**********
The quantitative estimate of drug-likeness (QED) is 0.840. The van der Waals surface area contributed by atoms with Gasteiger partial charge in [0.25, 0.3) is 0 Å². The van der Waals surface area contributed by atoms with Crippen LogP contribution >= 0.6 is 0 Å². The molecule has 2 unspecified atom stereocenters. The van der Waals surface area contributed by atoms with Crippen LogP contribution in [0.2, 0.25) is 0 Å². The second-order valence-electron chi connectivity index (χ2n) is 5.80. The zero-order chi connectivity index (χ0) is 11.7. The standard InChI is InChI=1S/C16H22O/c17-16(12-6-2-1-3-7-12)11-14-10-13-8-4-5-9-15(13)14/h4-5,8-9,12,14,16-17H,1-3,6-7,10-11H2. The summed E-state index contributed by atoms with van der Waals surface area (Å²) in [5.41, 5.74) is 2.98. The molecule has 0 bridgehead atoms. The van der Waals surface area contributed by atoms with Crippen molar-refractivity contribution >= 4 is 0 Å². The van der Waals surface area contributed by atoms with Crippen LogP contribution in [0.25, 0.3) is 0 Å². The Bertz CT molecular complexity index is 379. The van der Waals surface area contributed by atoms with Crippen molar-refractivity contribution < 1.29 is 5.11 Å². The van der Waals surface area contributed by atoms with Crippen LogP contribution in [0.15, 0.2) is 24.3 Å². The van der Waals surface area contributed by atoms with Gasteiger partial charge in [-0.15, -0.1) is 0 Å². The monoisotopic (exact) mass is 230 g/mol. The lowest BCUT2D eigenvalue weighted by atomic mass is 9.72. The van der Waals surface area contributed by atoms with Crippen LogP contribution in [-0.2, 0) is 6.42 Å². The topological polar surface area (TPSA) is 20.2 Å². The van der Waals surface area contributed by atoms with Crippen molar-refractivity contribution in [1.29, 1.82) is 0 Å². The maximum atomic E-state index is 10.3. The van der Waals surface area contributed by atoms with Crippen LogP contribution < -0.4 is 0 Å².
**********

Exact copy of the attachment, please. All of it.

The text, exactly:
The quantitative estimate of drug-likeness (QED) is 0.840. The van der Waals surface area contributed by atoms with Gasteiger partial charge in [0.25, 0.3) is 0 Å². The van der Waals surface area contributed by atoms with Crippen LogP contribution >= 0.6 is 0 Å². The molecule has 2 unspecified atom stereocenters. The van der Waals surface area contributed by atoms with Crippen LogP contribution in [0.2, 0.25) is 0 Å². The second-order valence-electron chi connectivity index (χ2n) is 5.80. The zero-order chi connectivity index (χ0) is 11.7. The standard InChI is InChI=1S/C16H22O/c17-16(12-6-2-1-3-7-12)11-14-10-13-8-4-5-9-15(13)14/h4-5,8-9,12,14,16-17H,1-3,6-7,10-11H2. The summed E-state index contributed by atoms with van der Waals surface area (Å²) in [5.41, 5.74) is 2.98. The molecule has 0 bridgehead atoms. The van der Waals surface area contributed by atoms with Crippen molar-refractivity contribution >= 4 is 0 Å². The van der Waals surface area contributed by atoms with Crippen LogP contribution in [0.25, 0.3) is 0 Å². The Bertz CT molecular complexity index is 379. The van der Waals surface area contributed by atoms with Crippen molar-refractivity contribution < 1.29 is 5.11 Å². The van der Waals surface area contributed by atoms with Crippen LogP contribution in [0.15, 0.2) is 24.3 Å². The van der Waals surface area contributed by atoms with Gasteiger partial charge in [-0.15, -0.1) is 0 Å². The monoisotopic (exact) mass is 230 g/mol. The lowest BCUT2D eigenvalue weighted by atomic mass is 9.72. The van der Waals surface area contributed by atoms with Crippen LogP contribution in [-0.2, 0) is 6.42 Å². The topological polar surface area (TPSA) is 20.2 Å². The van der Waals surface area contributed by atoms with Crippen molar-refractivity contribution in [1.29, 1.82) is 0 Å². The maximum atomic E-state index is 10.3. The van der Waals surface area contributed by atoms with Crippen LogP contribution < -0.4 is 0 Å².